Pictured above: Sherlock Holmes: A Game of Shadows – Director Guy Ritchie on the set © 2011 Warner Bros
Guy Ritchie made his writing and directing feature film debut with Lock, Stock & Two Smoking Barrels, and followed it up with the successful crime thriller Snatch starring Brad Pitt.
He directed the smash hit Sherlock Holmes, with Robert Downey Jr and Jude Law, which opened on Christmas Day in 2009. Practically two years later comes the sequel Sherlock Holmes: A Game of Shadows, which ups the ante by introducing Holmes’ nemesis Professor James Moriarty (Jared Harris).
Guy spoke at the press junket of his enthusiasm and reservations revisiting the franchise.
It must be fun for a director to revisit some films, but for this one were you chomping-at-the-bit because you had so much more to say about Sherlock?
Chomping-at-the-bit, no. I was enthusiastic but with some reticence because it’s nevertheless a significant challenge. I liked the last one. We threw quite a lot toys at the last one, so there’s quite a few boxes you need to tick on the next one.
I like toys and since we introduced a certain amount of technical toyary on the first one, I think to a degree that’s what the audience is expecting on the next one.
So we had to put a lot of technical toys in it and had to come up with some new sensational ideas for the action. Because Moriarty’s in the equation, I had to make it more intellectual, had to up the stakes in general, so in that respect I had my work cut out for me.
We enjoyed it so much the first time. And I waited with some anticipation for the box office results for very different reasons than everyone else, because it was such a cathartic experience the first time around, and an enjoyable one, that we just wanted to do it again.
The film is a romp, is that what you were going for?
Yeah, they are fun to make. They’re also very hard work. But I don’t want the hard work to take away from the fun factor. And a lot of the film is spontaneous.
What do you mean by spontaneous?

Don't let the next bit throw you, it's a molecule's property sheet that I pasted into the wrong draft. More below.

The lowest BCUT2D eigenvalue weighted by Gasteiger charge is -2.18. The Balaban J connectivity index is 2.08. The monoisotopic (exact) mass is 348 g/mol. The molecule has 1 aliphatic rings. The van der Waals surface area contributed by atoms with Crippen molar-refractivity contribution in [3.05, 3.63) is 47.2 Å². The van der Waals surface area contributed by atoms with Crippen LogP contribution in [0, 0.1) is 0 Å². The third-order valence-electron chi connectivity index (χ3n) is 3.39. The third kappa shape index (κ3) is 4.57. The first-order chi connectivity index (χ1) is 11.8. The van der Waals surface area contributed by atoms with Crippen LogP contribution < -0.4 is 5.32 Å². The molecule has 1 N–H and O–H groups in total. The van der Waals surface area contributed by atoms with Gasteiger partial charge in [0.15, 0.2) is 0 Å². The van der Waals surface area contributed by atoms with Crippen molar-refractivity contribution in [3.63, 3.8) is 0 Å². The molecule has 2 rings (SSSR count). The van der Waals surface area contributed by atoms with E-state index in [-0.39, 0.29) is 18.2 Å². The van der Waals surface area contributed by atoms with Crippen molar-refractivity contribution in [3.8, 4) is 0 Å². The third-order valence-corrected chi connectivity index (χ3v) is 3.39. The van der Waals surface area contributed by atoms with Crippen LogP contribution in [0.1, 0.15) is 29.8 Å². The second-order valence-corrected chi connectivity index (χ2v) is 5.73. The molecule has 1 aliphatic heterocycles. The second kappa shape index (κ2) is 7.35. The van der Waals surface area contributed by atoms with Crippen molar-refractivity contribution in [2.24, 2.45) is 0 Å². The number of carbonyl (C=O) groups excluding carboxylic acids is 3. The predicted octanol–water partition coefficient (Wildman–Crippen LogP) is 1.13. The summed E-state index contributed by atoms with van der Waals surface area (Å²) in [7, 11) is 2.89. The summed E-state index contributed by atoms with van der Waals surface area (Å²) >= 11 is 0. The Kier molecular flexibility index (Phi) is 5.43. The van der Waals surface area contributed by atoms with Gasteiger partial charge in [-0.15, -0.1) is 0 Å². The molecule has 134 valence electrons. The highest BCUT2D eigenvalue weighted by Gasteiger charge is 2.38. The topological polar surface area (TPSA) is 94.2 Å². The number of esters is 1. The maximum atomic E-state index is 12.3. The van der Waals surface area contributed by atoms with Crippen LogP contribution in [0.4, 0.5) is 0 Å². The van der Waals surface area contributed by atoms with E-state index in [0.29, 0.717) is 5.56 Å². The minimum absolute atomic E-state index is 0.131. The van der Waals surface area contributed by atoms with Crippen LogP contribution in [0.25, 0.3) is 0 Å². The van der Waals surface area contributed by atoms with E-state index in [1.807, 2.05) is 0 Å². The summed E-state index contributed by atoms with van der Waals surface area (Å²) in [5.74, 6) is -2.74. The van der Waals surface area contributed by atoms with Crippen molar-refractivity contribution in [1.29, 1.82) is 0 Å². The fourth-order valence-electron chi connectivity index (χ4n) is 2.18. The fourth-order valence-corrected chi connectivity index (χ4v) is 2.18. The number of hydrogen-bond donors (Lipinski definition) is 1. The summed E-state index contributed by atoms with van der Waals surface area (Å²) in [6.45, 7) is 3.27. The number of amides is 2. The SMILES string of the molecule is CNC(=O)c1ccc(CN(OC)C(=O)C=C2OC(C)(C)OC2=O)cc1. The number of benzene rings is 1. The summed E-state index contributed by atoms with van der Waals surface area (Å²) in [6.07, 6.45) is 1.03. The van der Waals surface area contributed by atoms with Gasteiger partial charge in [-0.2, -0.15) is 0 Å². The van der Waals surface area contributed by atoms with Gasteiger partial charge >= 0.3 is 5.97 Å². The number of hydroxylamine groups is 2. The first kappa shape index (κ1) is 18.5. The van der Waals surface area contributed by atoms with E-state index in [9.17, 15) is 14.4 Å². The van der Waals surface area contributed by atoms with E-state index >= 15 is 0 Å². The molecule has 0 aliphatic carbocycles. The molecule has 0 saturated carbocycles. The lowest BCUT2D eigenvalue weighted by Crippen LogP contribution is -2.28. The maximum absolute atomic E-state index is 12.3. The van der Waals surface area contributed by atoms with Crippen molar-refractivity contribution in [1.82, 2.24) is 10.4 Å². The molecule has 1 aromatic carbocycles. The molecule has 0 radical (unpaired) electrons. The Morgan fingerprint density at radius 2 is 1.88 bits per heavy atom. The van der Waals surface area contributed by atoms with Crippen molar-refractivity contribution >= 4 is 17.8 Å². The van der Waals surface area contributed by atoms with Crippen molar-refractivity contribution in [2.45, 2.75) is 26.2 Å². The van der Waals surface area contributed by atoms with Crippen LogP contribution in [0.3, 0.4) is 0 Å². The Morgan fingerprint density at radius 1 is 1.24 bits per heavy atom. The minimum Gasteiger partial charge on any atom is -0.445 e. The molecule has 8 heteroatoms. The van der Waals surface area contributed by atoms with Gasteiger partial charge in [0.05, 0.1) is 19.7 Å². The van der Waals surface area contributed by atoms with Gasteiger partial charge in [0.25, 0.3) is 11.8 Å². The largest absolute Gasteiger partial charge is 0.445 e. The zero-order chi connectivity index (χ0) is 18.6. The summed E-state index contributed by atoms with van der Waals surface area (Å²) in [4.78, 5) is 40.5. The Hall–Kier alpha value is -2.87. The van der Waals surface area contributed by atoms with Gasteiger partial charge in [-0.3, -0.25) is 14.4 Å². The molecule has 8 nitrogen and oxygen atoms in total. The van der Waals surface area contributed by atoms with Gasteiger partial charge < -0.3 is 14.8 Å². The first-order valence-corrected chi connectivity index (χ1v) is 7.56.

In terms the spontaneity of the humor. A lot of that is organic. We’ve got something on the page and what we’re trying to do is trump it. And sometimes it is and sometimes it isn’t. But just the game of trumping keeps everyone stimulated.
This franchise is high budget and high stakes. Did you change your approach to the job?
I started making music videos for two hundred and fifty pounds. And incrementally worked my way up the ladder. So by the time I got here zeroes weren’t as intimidating. The most intimidating thing I ever made was a music video for two hundred and fifty pounds. So much so, I shared the blame with another director.
But after you get over the initial shock and zeroes become zeroes, it all becomes ambiguous after that. What I’ve found is I’ve made films where I’ve struggled against almost everyone. And I didn’t have that issue, and haven’t had that issue, with these two films.
I had the reverse process that most independent filmmakers are supposed to have, which is you wait until you work for ‘the man’ and then’ the man’ beats you down. I had exactly the opposite of that. So it’s a bigger sandbox with more friends. From my perspective it’s the direction in which I’ve enjoyed going in.
I’m not sure if the pressure is there anymore than it was really on my two hundred and fifty pound music videos. You set out to do something and you set out to do the best that you can do. And you try and cross those bridges as elegantly and as creatively as you can. And that’s the only thing that occupies my time on a daily basis.
What’s it like working with Robert Downey Jr and Jude Law?
Their relationship is obviously fundamental and it is the spine and the skeleton of the entire narrative. You care a great deal about those two, and they’ve sorted it out between themselves. They’ve got a rhythm and neither of them are lazy, they both are creative and my job really is to harness that.
These are kind of butch guys, but they need a vulnerable edge.
What was it about Jared Harris that convinced you he was right to play Moriarty?
Because he didn’t come with a great deal of baggage, so there was an advantage to that, plus he’s a very good actor and he’s also very smart. He just popped up on the radar and I was mad for him from the beginning.
What was the movie that you saw that made you want to be a filmmaker?
It’s a rather cliché, boring answer. I’ve been saying it for years, but it’s pertinent to this movie. I was probably six when I saw Butch Cassidy and the Sundance Kid with my mom. And I remember thinking my mom liked it, and I was like, ‘How could she like it, because I like it?’
It was this bromance, tough but witty, it didn’t take itself too seriously, but wasn’t smug in the slightest, and I found that very influential and in no small part influenced the way these two old queens behave towards one another!